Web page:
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The Use of Patient Registries in Breast Surgery

A Comparison of the Tracking Operations and Outcomes for Plastic Surgeons and National Surgical Quality Improvement Program Data Sets

Khavanin, Nima BS*; Gutowski, Karol A. MD, FACS; Hume, Keith M. MA; Simmons, Christopher J. BS; Mlodinow, Alexei S. BA*; Weiss, Michael MPH§; Mayer, Kristen E. BS*; Murphy, Robert X. Jr MD, MS§; Kim, John Y.S. MD, FACS*

doi: 10.1097/SAP.0000000000000383
Breast Surgery
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SDC

Background The National Surgical Quality Improvement Program (NSQIP) and the Tracking Operations and Outcomes for Plastic Surgeons (TOPS) registries gather outcomes for plastic surgery procedures. The NSQIP collects hospital data using trained nurses, and the TOPS relies on self-reported data. We endeavored to compare the TOPS and NSQIP data sets with respect to cohort characteristics and outcomes to better understand the strengths and weakness of each registry as afforded by their distinct data collection methods.

Study Design The 2008 to 2011 TOPS and NSQIP databases were queried for breast reductions and breast reconstructions. Propensity score matching identified similar cohorts from the TOPS and NSQIP databases. Shared 30-day surgical and medical complications rates were compared across matched cohorts.

Results The TOPS captured a significantly greater number of wound dehiscence occurrences (4.77%–5.47% vs 0.69%–1.17%, all P < 0.001), as well as more reconstructive failures after prosthetic reconstruction (2.82% vs 0.26%, P < 0.001). Medical complications were greater in NSQIP (P < 0.05). Other complication rates did not differ across any procedure (all P > 0.05).

Conclusions The TOPS and NSQIP capture significantly different patient populations, with TOPS’ self-reported data allowing for the inclusion of private practices. This self-reporting limits TOPS’ ability to identify medical complications; surgical complications and readmissions, however, were not underreported. Many surgical complications are captured by TOPS at a higher rate due to its broader definitions, and others are not captured by NSQIP at all. The TOPS and NSQIP provide complementary information with different strengths and weakness that together can guide evidence-based decision making in plastic surgery.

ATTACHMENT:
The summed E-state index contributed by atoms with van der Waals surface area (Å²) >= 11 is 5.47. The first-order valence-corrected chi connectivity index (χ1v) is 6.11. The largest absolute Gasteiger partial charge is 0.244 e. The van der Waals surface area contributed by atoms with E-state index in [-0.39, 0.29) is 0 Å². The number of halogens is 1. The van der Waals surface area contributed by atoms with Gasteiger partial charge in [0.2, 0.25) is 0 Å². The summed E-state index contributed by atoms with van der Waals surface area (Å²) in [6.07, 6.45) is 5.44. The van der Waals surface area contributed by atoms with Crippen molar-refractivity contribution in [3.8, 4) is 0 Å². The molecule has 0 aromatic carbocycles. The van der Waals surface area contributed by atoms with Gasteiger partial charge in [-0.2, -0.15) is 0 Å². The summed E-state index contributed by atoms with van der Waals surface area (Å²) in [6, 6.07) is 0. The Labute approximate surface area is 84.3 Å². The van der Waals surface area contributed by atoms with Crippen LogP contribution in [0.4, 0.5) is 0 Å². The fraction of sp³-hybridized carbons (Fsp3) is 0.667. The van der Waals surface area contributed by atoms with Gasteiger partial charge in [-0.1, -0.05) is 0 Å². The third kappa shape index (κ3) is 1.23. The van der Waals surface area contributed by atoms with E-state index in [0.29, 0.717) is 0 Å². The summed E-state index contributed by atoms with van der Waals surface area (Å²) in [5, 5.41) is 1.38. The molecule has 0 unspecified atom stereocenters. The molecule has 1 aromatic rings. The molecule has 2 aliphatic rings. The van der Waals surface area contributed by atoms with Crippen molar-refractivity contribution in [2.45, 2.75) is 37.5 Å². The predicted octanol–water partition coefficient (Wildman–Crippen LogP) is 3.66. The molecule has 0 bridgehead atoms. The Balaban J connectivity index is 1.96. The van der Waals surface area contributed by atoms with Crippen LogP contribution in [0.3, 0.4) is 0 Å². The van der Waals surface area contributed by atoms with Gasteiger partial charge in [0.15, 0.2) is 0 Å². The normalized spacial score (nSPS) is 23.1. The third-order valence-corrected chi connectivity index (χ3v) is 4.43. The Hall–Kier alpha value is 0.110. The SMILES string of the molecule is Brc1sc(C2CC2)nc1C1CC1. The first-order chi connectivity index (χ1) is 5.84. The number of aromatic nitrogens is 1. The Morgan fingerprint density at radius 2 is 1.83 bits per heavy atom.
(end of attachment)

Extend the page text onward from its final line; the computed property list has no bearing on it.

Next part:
From the *Northwestern University, Feinberg School of Medicine, Chicago, IL; †Department of Plastic Surgery, The Ohio State University, Columbus, OH; ‡American Society of Plastic Surgeons, Chicago, IL; and §Lehigh Valley Health Network, Allentown, PA.

Received July 13, 2014, and accepted for publication, after revision, October 6, 2014.

Conflicts of interest and sources of funding: John Y.S. Kim receives research funding and is on the advisory board for the Musculoskeletal Transplant Foundation. Keith M. Hume and Christopher J. Simmons are employed by the American Society of Plastic Surgeons (ASPS). Robert X. Murphy, Jr, is the current president of the ASPS. All other authors have no relevant relationships to disclose.

Reprints: John Y.S. Kim, MD, FACS, Division of Plastic and Reconstructive Surgery, Northwestern University, Feinberg School of Medicine, 675 North St Clair St, Galter Suite 19-250, Chicago, IL 60611. E-mail: jokim@nmh.org.

Supplemental digital content is available for this article. Direct URL citations appear in the printed text and are provided in the HTML and PDF versions of this article on the journal’s Web site (www.annalsplasticsurgery.com).

Disclosure: The NSQIP and the hospitals participating in the NSQIP are the source of the data used herein; they have not verified and are not responsible for the statistical validity of the data analysis or the conclusions derived by the authors of this study.

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